Before BIGGS, GOODRICH and McLAUGHLIN, Circuit Judges.
McLAUGHLIN, Circuit Judge.
These cases arise under Section 205(a) of the Emergency Price Control Act of 1942, 50 U.S.C.A.Appendix, § 925(a). They involve similar facts and were tried together. Their purpose was to restrain appellant from violating Revised Maximum Price Regulation No. 289 (9 F.R. 5140). They resulted in an injunction against the appellant in both cases. The defendant contends that the findings of fact were inadequate; that the Trial Judge issued the injunction as of course and that the issuance of the latter was an abuse of discretion on the part of the Court.
Regulation No. 289 comes under Section 2(a) of the Price Control Act and establishes maximum prices for dairy products. We are concerned with that part of it (Section 1351.1506) providing that the price limitations created by it shall not be evaded "either by direct or indirect methods, in connection with an offer, solicitation, agreement, sale delivery, purchase or receipt of or relating to any of the listed dairy products, alone or in conjunction with any commodity - by tying-agreement or other trade understanding, or otherwise." "Tying-agreement" as interpreted by the Administrator (OPA Service p. 2.812) is: "* * * any arrangement by which the seller conditions the sale of a commodity in any manner upon the purchase by the buyer upon any commodity."
Regarding this section the Court said in United States v. Armour & Co., D.C., 50 F.Supp. 347 at page 349: "In order words, the purchaser, in order to obtain butter, must purchaser another commodity whether or not he wants such other commodity, or has any use for it. The other commodity may be useless, and hence worthless to him. Consequently, the amount which he pays for the tied-in commodity would, in effect, be paid in order to obtain the butter. The result is that he is in fact paying a price higher than the established price for the butter. In my opinion, the Administrator intended, by the sections referred to above forbidding evasion, to prevent this type or similar types, of schemes. If the defendants and others are allowed to evade the Act by this type of agreement, the purpose of the Act to stabilize prices and thus to prevent inflation would be circumvented. If a dealer controlled a scarce commodity, he would be able by means of such a tying agreement to unload a plentiful and unwanted commodity on the market. The result would be a severe blow to the whole structure built up to prevent such practices, and their resultant evils."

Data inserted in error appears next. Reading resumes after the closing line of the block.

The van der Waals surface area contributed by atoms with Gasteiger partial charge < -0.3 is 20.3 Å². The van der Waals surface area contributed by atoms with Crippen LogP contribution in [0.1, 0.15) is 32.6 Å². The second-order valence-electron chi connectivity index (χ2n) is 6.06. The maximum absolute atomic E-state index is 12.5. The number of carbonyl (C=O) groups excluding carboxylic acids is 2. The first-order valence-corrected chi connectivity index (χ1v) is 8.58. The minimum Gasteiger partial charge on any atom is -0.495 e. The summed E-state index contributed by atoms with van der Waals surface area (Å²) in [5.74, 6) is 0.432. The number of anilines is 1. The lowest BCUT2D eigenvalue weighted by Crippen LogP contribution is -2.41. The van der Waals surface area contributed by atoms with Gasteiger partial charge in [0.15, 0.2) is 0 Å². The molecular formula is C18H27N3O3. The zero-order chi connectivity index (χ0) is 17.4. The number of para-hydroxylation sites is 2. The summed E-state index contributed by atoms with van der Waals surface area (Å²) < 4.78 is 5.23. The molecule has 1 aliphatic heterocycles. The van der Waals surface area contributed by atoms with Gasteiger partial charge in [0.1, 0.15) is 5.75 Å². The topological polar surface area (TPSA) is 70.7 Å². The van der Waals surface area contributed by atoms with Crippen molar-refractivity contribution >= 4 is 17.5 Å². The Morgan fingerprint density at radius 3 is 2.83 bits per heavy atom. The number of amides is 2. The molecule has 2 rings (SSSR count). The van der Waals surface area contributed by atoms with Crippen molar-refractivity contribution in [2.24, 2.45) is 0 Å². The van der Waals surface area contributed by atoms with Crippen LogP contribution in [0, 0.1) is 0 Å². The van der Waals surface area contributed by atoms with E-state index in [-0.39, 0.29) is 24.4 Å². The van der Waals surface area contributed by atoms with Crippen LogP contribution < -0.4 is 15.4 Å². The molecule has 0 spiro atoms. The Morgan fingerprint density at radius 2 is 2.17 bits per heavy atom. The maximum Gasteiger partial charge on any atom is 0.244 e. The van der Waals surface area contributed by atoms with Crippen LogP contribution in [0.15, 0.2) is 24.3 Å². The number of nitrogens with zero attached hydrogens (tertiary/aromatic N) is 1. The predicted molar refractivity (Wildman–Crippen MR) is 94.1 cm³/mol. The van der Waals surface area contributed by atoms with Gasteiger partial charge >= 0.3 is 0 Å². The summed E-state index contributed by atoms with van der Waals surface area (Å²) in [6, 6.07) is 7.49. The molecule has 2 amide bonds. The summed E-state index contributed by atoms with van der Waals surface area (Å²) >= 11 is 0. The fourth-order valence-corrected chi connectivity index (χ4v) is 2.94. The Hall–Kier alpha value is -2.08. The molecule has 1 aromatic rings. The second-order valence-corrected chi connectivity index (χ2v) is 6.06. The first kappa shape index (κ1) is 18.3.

As to the construction of his Regulations by the Administrator the Supreme Court said in Bowles v. Seminole Rock Co., 325 U.S. 410 at 414, 65 S. Ct. 1215, 1217: "But the ultimate criterion is the administrative interpretation, which becomes of controlling weight unless it is plainly erroneous or inconsistent with the regulation."
The Administrator's complaints state that the appellant is a Maine corporation licensed to do business in Pennsylvania and registered as a wholesale distributor of food under OPA Ration Order No. 16, Section 5.2. In No. 8882 it is alleged that the defendant from December 30, 1942 to the date of the complaint has been engaged in the business of selling at wholesale, dairy products as Charleroi, Pennsylvania. In No. 8888 there is the same allegation with reference to defendant's place of business at New Castle, Pennsylvania. In No. 8882 it is asserted that on December 30, 1943 and "on numerous days and times thereafter, does now, and unless restrained, will, in the future, sell and deliver dairy products, over and above and maximum prices as established by the aforesaid regulations." The charge is identical in No. 8888 except that the starting date of the asserted violations is November 15, 1943 (amended at the trial to September 16, 1943).